Clean drinking water, where it cannot be taken for granted

Our Carbon offset project in Odisha in India

Water treatment, Odisha, India

In India, more than two million children die from cholera or typhoid fever each year. Such diseases are spread mainly through drinking water. But only 32 percent of households in India have access to treated water. Many of them have to make do with boiling their water over an open fire. In turn, the smoke resulting from this causes diseases in the respiratory tract (which are sometimes fatal) or eye infections. Due to the high consumption of firewood, the region is increasingly being deforested. 

A simple and affordable supply of safe drinking water can do a lot here. That is why this project organises the chemical treatment of water using chlorine. The chloride solution is made on site, and the water is conveniently available in small village shops or delivered to people's homes. There is no more need to boil the water, which thus saves additional carbon emissions.

Gold Standard
Certificate type
Annual volume (tons CO2)

Contribution to the UN sustainable development goals (SDGs)

No Poverty
More poor households have access to clean drinking water.

Good Health and Well-Being
The project helps reduce diseases related to unsafe drinking water and air pollution from boiling it.

Quality Education
Information campaigns and street theater help educate people about health risks from unsafe drinking water.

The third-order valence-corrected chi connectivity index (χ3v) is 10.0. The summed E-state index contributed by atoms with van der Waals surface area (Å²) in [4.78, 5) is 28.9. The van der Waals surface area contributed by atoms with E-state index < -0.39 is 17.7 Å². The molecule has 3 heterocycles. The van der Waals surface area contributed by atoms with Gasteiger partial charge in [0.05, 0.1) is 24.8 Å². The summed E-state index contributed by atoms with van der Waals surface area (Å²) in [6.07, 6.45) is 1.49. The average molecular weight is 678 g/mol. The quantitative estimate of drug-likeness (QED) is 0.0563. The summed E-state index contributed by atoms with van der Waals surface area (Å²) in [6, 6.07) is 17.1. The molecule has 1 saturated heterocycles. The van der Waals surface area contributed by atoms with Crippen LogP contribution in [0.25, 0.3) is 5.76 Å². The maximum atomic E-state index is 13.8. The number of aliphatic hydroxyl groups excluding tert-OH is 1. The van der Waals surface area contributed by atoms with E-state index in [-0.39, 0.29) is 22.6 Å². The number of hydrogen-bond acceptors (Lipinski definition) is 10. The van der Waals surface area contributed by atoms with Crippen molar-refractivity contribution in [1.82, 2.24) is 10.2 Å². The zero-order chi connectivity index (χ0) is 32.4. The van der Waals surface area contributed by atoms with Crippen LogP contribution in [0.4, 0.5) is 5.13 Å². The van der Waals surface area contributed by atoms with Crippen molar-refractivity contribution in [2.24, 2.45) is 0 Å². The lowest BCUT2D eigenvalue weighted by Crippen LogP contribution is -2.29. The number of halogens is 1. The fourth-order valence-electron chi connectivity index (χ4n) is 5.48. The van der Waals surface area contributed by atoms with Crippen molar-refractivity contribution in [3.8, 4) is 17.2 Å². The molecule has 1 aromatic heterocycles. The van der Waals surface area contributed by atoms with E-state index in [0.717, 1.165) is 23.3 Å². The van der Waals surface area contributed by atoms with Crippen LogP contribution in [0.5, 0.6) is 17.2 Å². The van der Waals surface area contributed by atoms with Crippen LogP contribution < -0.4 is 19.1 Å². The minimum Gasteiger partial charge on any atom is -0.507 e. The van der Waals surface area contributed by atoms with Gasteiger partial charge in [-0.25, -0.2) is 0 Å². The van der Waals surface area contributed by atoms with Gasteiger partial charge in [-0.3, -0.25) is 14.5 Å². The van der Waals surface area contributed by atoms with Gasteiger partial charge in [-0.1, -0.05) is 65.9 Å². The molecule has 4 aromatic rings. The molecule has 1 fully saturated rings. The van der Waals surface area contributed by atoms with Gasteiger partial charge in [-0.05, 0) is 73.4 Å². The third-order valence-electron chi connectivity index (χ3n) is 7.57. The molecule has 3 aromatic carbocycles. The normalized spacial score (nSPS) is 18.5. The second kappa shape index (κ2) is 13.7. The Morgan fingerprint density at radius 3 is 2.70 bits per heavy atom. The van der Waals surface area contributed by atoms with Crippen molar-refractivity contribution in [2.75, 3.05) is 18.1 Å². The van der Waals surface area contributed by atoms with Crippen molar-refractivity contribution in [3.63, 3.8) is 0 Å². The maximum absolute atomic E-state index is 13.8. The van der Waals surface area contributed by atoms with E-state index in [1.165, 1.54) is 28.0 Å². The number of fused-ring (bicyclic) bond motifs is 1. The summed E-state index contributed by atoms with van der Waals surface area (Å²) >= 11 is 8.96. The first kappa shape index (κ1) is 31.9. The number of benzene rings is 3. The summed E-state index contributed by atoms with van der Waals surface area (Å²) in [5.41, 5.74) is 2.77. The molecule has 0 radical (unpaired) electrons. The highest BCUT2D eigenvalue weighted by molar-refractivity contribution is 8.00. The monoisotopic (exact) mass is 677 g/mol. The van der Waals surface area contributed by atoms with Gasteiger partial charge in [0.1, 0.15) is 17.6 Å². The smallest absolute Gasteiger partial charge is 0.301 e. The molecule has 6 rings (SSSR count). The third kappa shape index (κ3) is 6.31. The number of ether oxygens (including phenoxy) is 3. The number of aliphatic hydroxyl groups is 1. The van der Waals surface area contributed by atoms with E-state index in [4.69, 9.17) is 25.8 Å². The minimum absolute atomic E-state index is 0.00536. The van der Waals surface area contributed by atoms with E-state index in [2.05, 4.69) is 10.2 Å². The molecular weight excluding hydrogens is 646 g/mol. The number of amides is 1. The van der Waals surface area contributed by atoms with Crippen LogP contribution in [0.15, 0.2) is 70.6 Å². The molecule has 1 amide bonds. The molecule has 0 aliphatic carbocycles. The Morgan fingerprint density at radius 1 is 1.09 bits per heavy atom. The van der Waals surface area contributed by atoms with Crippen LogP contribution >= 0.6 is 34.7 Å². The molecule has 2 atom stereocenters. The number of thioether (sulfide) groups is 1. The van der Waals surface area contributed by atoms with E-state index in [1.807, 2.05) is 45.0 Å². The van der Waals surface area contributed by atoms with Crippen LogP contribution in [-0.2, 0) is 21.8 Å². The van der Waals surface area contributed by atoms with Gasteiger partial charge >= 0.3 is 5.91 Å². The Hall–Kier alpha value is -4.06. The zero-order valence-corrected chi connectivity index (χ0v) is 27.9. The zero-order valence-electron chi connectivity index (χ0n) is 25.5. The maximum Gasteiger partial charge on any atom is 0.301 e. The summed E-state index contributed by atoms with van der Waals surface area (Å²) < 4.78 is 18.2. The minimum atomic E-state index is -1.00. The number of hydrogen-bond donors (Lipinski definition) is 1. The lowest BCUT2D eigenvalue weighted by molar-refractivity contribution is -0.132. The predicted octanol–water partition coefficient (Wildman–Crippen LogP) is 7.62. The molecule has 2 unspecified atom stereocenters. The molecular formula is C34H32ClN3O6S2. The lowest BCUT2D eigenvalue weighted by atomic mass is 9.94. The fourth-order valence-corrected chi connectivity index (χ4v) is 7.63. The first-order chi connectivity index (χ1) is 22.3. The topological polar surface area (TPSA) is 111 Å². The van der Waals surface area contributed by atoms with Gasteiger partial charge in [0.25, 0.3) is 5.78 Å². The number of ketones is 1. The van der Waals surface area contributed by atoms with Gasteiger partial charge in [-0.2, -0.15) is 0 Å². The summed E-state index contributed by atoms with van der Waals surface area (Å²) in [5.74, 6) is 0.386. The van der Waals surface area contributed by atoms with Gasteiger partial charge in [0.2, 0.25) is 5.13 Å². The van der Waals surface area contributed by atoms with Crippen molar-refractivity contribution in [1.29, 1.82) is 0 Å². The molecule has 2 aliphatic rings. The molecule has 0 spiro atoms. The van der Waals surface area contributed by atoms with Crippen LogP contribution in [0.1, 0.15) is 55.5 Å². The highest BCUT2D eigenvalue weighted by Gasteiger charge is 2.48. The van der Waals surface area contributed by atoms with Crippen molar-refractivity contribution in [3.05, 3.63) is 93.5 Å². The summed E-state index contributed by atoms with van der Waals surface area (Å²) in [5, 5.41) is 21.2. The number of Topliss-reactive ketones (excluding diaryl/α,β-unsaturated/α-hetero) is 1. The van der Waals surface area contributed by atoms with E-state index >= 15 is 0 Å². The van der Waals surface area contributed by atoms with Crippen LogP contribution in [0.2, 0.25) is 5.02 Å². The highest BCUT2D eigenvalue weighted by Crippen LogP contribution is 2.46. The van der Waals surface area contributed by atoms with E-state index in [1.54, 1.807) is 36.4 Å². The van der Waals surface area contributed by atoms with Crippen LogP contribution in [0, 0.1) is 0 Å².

Clean Water and Sanitation
This project ensures access to safe drinking water in rural areas of India.

Decent Work and Economic Growth
The project has created 750 jobs for engineers, scientists, project managers, chlorine production, and in water sale and distribution.

Reduced Inequalities
Poor families also have access to safe drinking water.

Climate Action
Families avoid carbon emissions from boiling their drinking water and they need less wood or coal which protects local forests from deforestation.

Life on Land
Reducing the demand for firewood helps protect local forests.

Partnerships for the Goals
Our long-term support facilitates projects for sustainable development in the global South.

How does technology for clean drinking water help fight global warming?

Two billion people in the world have no access to clean drinking water. Many families have to boil their drinking water over an open fire, resulting in CO2 emissions and deforestation. Where water can be cleaned chemically (e.g. with chlorine) or mechanically (with filters), or where groundwater can be provided from wells, these CO2 emissions can be avoided.